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What Humans Can Learn From A Simple Kiss

Katherine Streeter for NPR

At a basic level, kissing is a biohazard. What is love then, if not the willingness to expose yourself to a host of nasty diseases lurking in your partner's mouth?

But could kissing also be a tool with a purpose?

Psychology graduate student Rafael Wlodarski, from the University of Oxford, wanted to find out. Results from his experiments supported two of the existing hypotheses about why we kiss. First, we kiss to assess potential mates. Second, we kiss the mate we've found to maintain attachment.

And while kissing may result in arousal, he says, it's probably not a driving reason why people in romantic relationships kiss each other. Killjoy.

The findings were published Thursday in the Archives of Sexual Behavior.

So, how did Wlodarski figure this out? He posted a questionnaire on an online repository for psychology studies. For the chance to win an online shopping voucher, 900 people in about 20 countries responded to questions about how they value kissing in various romantic situations. Most of them were in the U.S. and the U.K.

Wlodarksi concluded from the response that men and women value kissing for different reasons. "Men are more likely to initiate kissing before sex, when it might be used for arousal purposes, whereas women are more likely to initiate kissing after sex, where it might better serve a relationship maintenance function," he writes.

A lot of good kissing was associated with a better relationship and satisfaction with the amount of sex. Lots of sex, however, wasn't related to the quality of the relationship. "There seems to be something special about kissing," Wlodarksi tells Shots.

Wlodarksi also found that, overall, women rated kissing as more important than men did. Women were also more likely than men to feel a change in attraction after a first kiss. Long-term partners said kissing was more important than did those in short-term relationships.

In a companion paper published in the journal Human Nature, Wlodarski speculates that the hormone progesterone, which fluctuates with menstrual cycle, may guide a woman's attitude toward kissing.

Past research showed that when a woman's progesterone levels are high, she may prefer healthy-looking men with feminine faces, men who look like them and men with lower voice pitch. But birth control pills end up flattening out the natural monthly ebb and flow of female hormones.

Female study participants gave the date of their last periods and indicated if they were on birth control or not. If they took the pill or had irregular periods they were excluded from the analysis.

"Within naturally cycling women, there's actually a very regular pattern of hormonal release, especially of estrogen and progesterone," says Wlodarski, who was able to analyze results for about 170 women. "It correlated very highly with their attitudes toward kissing."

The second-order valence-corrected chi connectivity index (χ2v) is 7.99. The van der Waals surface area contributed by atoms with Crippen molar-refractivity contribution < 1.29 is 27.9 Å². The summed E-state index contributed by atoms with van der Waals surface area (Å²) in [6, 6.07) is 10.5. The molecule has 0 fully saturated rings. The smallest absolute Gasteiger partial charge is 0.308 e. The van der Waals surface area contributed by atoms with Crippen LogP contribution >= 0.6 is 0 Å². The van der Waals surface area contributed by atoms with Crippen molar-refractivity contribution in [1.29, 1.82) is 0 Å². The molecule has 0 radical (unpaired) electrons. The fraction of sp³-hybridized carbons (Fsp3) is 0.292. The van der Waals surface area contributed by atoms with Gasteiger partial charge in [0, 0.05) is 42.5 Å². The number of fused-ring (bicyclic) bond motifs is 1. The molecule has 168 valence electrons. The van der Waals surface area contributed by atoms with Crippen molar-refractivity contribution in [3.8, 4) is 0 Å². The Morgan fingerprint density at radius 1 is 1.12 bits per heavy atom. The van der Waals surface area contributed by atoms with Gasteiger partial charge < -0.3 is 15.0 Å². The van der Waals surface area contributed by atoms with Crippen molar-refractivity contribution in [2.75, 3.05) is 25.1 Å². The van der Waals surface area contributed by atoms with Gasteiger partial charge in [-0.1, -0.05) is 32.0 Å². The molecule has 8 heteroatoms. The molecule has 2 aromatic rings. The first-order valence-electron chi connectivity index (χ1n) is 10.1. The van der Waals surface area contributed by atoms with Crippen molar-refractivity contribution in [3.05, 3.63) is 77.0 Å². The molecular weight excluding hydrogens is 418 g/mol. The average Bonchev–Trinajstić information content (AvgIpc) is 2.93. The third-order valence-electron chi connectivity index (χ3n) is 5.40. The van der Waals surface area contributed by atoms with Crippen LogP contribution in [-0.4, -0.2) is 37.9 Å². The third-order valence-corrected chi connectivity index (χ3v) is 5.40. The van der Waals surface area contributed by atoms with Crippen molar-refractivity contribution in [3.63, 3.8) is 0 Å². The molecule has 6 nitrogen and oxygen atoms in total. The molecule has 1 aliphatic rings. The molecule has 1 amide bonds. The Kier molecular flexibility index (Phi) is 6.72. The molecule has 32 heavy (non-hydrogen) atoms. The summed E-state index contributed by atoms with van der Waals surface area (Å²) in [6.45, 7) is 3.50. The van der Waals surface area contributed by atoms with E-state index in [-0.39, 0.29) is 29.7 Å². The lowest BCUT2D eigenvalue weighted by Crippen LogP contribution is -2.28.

When a woman kisses a man, she might be subconsciously detecting and scrutinizing his chemical signals, generating some sort of instinctual health profile of the guy. Especially if she's in the stage of her menstrual cycle when she can get pregnant most easily.

Kissing could all boil down to smell, acting mostly as a way of getting people close enough to take a deep whiff of each other.

Past research — like a famed experiment that involved sniffing sweaty T-shirts — has shown that by smelling someone's odors, animals and maybe people can get a sense of a mate's health and genetic compatibility.

Mouth-to-mouth contact might give the tests an extra boost with taste tests of skin oils and saliva compounds.

"More often than not, kissing involves some sort of face-to-face contact, often that allows people to get close enough to smell each other," says Sheril Kirshenbaum, author of The Science of Kissing, a book about the history of kissing.

Kissing hasn't always been popular, and it hasn't always looked the same. When the Black Death struck in the Middle Ages, she says, kissing lost popularity. She says early explorers and tradesmen noticed alternative behaviors to kissing during their travels — like nipping eyebrows, licking or sniffing.

One of the earliest written mentions of kissing appears in the Vedic scriptures dating back to at least 1,500 B.C. "Kissing was initially described as inhaling the other person's spirit," says Wlodarski. And what's known as an Inuit kiss "involved placing your nose on a loved one's cheek or forehead and inhaling deeply."

In the end, kissing may be a good tool, but a good face sniff could work just as well.

Copyright 2021 NPR. To see more, visit https://www.npr.org.

Rae Ellen Bichell is a reporter for NPR's Science Desk. She first came to NPR in 2013 as a Kroc fellow and has since reported Web and radio stories on biomedical research, global health, and basic science. She won a 2016 Michael E. DeBakey Journalism Award from the Foundation for Biomedical Research. After graduating from Yale University, she spent two years in Helsinki, Finland, as a freelance reporter and Fulbright grantee.

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